Proceedings: GI 2005

Forty years of human-computer interaction and knowledge media design: twelve challenges to meet in fewer than the next forty years

Ronald Baecker

Proceedings of Graphics Interface 2005: Victoria, British Columbia, Canada, 9 - 11 May 2005, 249-250

DOI 10.20380/GI2005.31

  • Bibtex

    @inproceedings{Baecker:2005:10.20380/GI2005.31,
    author = {Baecker, Ronald},
    title = {Forty years of human-computer interaction and knowledge media design: twelve challenges to meet in fewer than the next forty years},
    booktitle = {Proceedings of Graphics Interface 2005},
    series = {GI 2005},
    year = {2005},
    issn = {0713-5424},
    isbn = {1-56881-265-5},
    location = {Victoria, British Columbia, Canada},
    pages = {249--250},
    numpages = {2},
    doi = {10.20380/GI2005.31},
    publisher = {Canadian Human-Computer Communications Society},
    address = {School of Computer Science, University of Waterloo, Waterloo, Ontario, Canada},
    }

Abstract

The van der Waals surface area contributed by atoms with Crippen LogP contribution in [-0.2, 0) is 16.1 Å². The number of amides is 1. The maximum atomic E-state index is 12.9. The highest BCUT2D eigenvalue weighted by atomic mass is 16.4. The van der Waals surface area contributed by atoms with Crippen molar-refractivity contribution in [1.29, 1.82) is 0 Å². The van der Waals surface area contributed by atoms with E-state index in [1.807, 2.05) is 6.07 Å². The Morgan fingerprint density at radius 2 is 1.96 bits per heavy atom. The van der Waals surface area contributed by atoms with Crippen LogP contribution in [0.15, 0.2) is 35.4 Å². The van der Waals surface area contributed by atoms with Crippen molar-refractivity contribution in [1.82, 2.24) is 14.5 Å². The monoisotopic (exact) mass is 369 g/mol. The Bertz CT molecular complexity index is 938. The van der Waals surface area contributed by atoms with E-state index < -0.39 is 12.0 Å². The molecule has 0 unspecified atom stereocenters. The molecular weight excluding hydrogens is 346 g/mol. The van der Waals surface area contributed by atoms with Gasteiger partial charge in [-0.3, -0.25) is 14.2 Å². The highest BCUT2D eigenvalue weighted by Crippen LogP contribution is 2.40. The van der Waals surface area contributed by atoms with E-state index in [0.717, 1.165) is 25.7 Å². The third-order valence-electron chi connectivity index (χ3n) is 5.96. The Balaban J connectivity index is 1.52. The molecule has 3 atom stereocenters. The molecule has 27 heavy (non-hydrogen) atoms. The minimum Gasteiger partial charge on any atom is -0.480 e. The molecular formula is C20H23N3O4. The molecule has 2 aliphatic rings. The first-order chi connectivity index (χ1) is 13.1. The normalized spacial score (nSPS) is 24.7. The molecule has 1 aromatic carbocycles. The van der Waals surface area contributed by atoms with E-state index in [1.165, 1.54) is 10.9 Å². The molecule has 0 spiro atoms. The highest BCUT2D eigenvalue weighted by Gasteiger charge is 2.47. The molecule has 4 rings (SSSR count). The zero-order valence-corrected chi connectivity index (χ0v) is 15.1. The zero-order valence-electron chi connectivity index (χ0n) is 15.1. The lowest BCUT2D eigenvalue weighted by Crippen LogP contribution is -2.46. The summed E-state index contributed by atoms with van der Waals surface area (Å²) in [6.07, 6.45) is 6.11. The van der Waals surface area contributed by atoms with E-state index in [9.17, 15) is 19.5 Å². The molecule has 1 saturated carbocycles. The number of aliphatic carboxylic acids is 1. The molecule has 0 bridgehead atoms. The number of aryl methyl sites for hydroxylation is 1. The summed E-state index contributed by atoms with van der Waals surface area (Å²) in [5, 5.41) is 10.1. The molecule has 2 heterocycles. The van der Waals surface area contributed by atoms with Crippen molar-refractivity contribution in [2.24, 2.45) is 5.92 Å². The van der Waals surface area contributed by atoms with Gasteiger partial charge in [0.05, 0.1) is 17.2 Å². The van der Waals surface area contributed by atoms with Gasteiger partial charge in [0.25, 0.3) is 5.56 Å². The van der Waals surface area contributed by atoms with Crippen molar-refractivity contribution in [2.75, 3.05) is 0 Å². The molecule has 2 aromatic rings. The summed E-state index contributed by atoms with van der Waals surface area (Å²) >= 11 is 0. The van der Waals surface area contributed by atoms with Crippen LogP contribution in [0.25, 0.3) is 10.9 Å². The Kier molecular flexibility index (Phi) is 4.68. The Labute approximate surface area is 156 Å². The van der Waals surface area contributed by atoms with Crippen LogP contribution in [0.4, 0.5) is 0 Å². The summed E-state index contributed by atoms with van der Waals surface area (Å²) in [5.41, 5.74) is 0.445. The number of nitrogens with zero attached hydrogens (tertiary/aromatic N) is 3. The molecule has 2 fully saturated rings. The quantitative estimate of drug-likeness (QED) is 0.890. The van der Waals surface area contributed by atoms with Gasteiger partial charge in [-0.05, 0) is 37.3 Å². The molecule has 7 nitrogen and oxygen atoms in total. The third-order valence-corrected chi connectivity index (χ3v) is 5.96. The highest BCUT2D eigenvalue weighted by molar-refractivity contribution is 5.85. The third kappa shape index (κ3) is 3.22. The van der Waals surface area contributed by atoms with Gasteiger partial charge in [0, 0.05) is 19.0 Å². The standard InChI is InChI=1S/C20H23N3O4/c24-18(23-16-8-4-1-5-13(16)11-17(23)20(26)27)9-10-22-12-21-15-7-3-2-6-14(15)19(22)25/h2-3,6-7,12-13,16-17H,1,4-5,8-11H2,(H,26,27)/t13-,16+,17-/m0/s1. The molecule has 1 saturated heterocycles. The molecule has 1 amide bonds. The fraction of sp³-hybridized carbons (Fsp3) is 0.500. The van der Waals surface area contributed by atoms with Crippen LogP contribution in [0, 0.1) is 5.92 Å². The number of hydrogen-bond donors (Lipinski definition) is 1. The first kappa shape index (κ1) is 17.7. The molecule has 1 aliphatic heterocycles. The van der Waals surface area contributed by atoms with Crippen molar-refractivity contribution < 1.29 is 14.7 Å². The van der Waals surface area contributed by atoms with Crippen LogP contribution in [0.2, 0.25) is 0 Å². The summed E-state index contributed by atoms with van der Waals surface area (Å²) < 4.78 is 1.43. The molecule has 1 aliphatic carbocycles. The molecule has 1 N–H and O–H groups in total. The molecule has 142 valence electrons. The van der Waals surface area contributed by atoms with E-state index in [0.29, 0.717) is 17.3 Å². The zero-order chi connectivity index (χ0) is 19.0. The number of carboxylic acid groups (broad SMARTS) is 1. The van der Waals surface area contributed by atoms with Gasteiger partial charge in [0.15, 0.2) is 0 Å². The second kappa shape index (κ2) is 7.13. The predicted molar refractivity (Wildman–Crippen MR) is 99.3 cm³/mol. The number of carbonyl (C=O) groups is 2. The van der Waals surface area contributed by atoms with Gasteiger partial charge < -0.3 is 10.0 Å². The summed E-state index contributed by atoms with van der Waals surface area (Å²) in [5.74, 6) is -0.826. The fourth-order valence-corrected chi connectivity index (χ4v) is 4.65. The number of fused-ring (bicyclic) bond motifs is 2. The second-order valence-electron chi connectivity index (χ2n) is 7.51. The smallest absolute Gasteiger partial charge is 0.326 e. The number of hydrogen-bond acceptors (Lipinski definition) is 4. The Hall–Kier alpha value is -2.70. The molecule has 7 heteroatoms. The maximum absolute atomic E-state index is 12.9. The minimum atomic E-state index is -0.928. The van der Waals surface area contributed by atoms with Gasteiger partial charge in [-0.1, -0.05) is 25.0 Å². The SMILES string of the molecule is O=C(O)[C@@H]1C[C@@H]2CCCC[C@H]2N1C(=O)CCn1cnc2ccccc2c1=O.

Inspired in part by a seminal article by JCR Licklider on "man-computer symbiosis" [3, see also 4, 5], a wonderful course entitled "Technological aids to human thought" taught by Anthony Oettinger that I took at Harvard early in 1966, and the vitality and excitement of MIT Project Mac, the AI Lab, and especially Lincoln Lab [2], I began research in interactive computing shortly after the September 1965 start of my Ph.D. work at M.I.T. Now, 40 years later, receiving this honour (with gratitude) allows me the indulgence to rant for at least 40 minutes, reflecting first on the miracles in processor speed, memory capacity, bandwidth, I/O technology, graphics algorithms, and human-computer interfaces that have transpired over this interval [see also 1], and then speaking at much greater length over things that remain undone.The latter topics will be organized into two categories, compelling research challenges (junior faculty without tenure and Ph.D. students searching for topics listen carefully ***), and broader challenges for the fields of human-computer interaction and knowledge media design (senior faculty with tenure seeking to slay dragons listen even more carefully ***).I will briefly sketch and articulate the following six research challenges:• Collaboration technologies --- why are these tools still so hard to use?• Intelligent interfaces --- can AI finally aid humans instead of aiming to replace them, or, why can the computer beat Kasporov, but cannot connect me to the Net?• Design methodologies --- can we do less boasting about being user-centred and start doing better science?• Evaluation methodologies --- how can we gather design intelligence by mining rich potential sources of user experience data from the field?• Interfaces for seniors --- what we can do for seniors and what can they can do for us?• Electronic memory aids --- is this a compelling area promising a major payoff for human productivity and morale?I will then rant for as long as possible on the following six broader issues:• Courses on computers and society and communication skills for computer science students --- if we don't insist that this be taught, and take the lead, who will?• Interfaces in context --- why do I teach knowledge media design and not user interface design?• HCI in computer science departments --- should we continue to "pretend" that we do computer science?• Open source and open access --- if the intellectual property and technology transfer system is broken, shouldn't we try to fix it?• Appropriate automation --- can it and will it ever stop?• Interfaces everywhere --- is change possible, and how can we make things better?